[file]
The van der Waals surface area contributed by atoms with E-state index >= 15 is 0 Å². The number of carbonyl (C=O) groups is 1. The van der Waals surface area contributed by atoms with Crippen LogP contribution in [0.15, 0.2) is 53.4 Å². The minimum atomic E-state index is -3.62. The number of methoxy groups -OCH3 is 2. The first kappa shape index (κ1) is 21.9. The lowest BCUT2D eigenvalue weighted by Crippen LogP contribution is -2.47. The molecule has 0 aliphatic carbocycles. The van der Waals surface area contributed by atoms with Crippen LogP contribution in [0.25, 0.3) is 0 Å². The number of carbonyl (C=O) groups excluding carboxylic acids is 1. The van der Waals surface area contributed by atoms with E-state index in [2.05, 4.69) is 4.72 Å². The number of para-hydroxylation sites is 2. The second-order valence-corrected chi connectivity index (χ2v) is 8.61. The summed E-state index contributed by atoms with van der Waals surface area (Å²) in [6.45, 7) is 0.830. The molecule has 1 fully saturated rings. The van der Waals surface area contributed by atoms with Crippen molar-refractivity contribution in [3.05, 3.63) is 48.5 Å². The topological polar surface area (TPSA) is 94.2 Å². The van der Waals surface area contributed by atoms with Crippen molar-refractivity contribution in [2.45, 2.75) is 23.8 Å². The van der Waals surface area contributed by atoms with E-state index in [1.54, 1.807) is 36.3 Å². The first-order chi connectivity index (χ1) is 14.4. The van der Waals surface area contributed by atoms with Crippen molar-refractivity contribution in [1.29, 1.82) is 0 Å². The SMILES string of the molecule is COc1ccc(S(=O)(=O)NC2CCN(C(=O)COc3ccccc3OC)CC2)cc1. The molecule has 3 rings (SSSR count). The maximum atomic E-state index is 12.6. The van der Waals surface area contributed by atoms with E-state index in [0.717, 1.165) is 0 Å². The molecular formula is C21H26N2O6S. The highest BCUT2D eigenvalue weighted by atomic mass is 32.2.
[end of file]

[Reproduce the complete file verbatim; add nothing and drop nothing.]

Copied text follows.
The van der Waals surface area contributed by atoms with E-state index >= 15 is 0 Å². The number of carbonyl (C=O) groups is 1. The van der Waals surface area contributed by atoms with Crippen LogP contribution in [0.15, 0.2) is 53.4 Å². The minimum atomic E-state index is -3.62. The number of methoxy groups -OCH3 is 2. The first kappa shape index (κ1) is 21.9. The lowest BCUT2D eigenvalue weighted by Crippen LogP contribution is -2.47. The molecule has 0 aliphatic carbocycles. The van der Waals surface area contributed by atoms with Crippen LogP contribution in [0.25, 0.3) is 0 Å². The number of carbonyl (C=O) groups excluding carboxylic acids is 1. The van der Waals surface area contributed by atoms with E-state index in [2.05, 4.69) is 4.72 Å². The number of para-hydroxylation sites is 2. The second-order valence-corrected chi connectivity index (χ2v) is 8.61. The summed E-state index contributed by atoms with van der Waals surface area (Å²) in [6.45, 7) is 0.830. The molecule has 1 fully saturated rings. The van der Waals surface area contributed by atoms with Crippen molar-refractivity contribution in [3.05, 3.63) is 48.5 Å². The topological polar surface area (TPSA) is 94.2 Å². The van der Waals surface area contributed by atoms with Crippen molar-refractivity contribution in [2.45, 2.75) is 23.8 Å². The van der Waals surface area contributed by atoms with E-state index in [1.54, 1.807) is 36.3 Å². The first-order chi connectivity index (χ1) is 14.4. The van der Waals surface area contributed by atoms with Crippen molar-refractivity contribution in [1.29, 1.82) is 0 Å². The SMILES string of the molecule is COc1ccc(S(=O)(=O)NC2CCN(C(=O)COc3ccccc3OC)CC2)cc1. The molecule has 3 rings (SSSR count). The maximum atomic E-state index is 12.6. The van der Waals surface area contributed by atoms with E-state index in [0.717, 1.165) is 0 Å². The molecular formula is C21H26N2O6S. The highest BCUT2D eigenvalue weighted by atomic mass is 32.2.